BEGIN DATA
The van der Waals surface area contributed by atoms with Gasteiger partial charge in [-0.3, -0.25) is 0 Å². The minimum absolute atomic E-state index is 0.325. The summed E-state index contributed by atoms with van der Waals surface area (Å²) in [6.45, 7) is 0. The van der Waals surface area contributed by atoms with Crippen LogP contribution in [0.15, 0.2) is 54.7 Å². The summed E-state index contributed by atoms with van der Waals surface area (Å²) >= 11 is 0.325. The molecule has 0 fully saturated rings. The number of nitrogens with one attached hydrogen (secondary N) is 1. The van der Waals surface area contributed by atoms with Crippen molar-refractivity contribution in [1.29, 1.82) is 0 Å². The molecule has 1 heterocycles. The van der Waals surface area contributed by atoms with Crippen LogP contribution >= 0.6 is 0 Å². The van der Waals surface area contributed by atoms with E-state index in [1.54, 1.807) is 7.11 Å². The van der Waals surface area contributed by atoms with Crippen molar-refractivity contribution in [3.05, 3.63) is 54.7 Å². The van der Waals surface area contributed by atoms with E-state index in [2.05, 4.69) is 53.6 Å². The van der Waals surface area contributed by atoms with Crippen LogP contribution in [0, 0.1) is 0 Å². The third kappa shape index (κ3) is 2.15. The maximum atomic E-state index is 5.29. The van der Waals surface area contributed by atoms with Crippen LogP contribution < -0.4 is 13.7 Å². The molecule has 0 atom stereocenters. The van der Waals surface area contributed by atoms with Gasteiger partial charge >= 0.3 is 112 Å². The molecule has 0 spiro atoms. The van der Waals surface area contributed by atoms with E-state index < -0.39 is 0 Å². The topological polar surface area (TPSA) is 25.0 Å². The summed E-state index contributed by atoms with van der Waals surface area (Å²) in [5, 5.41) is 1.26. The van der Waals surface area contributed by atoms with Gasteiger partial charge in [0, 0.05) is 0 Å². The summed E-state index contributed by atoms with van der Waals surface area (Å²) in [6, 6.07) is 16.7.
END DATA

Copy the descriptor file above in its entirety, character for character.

The van der Waals surface area contributed by atoms with Gasteiger partial charge in [-0.3, -0.25) is 0 Å². The minimum absolute atomic E-state index is 0.325. The summed E-state index contributed by atoms with van der Waals surface area (Å²) in [6.45, 7) is 0. The van der Waals surface area contributed by atoms with Crippen LogP contribution in [0.15, 0.2) is 54.7 Å². The summed E-state index contributed by atoms with van der Waals surface area (Å²) >= 11 is 0.325. The molecule has 0 fully saturated rings. The number of nitrogens with one attached hydrogen (secondary N) is 1. The van der Waals surface area contributed by atoms with Crippen molar-refractivity contribution in [1.29, 1.82) is 0 Å². The molecule has 1 heterocycles. The van der Waals surface area contributed by atoms with Crippen LogP contribution >= 0.6 is 0 Å². The van der Waals surface area contributed by atoms with E-state index in [1.54, 1.807) is 7.11 Å². The van der Waals surface area contributed by atoms with Crippen molar-refractivity contribution in [3.05, 3.63) is 54.7 Å². The van der Waals surface area contributed by atoms with E-state index in [2.05, 4.69) is 53.6 Å². The van der Waals surface area contributed by atoms with Crippen LogP contribution in [0, 0.1) is 0 Å². The third kappa shape index (κ3) is 2.15. The maximum atomic E-state index is 5.29. The van der Waals surface area contributed by atoms with Crippen LogP contribution < -0.4 is 13.7 Å². The molecule has 0 atom stereocenters. The van der Waals surface area contributed by atoms with Gasteiger partial charge >= 0.3 is 112 Å². The molecule has 0 spiro atoms. The van der Waals surface area contributed by atoms with E-state index < -0.39 is 0 Å². The topological polar surface area (TPSA) is 25.0 Å². The summed E-state index contributed by atoms with van der Waals surface area (Å²) in [5, 5.41) is 1.26. The van der Waals surface area contributed by atoms with Gasteiger partial charge in [0, 0.05) is 0 Å². The summed E-state index contributed by atoms with van der Waals surface area (Å²) in [6, 6.07) is 16.7.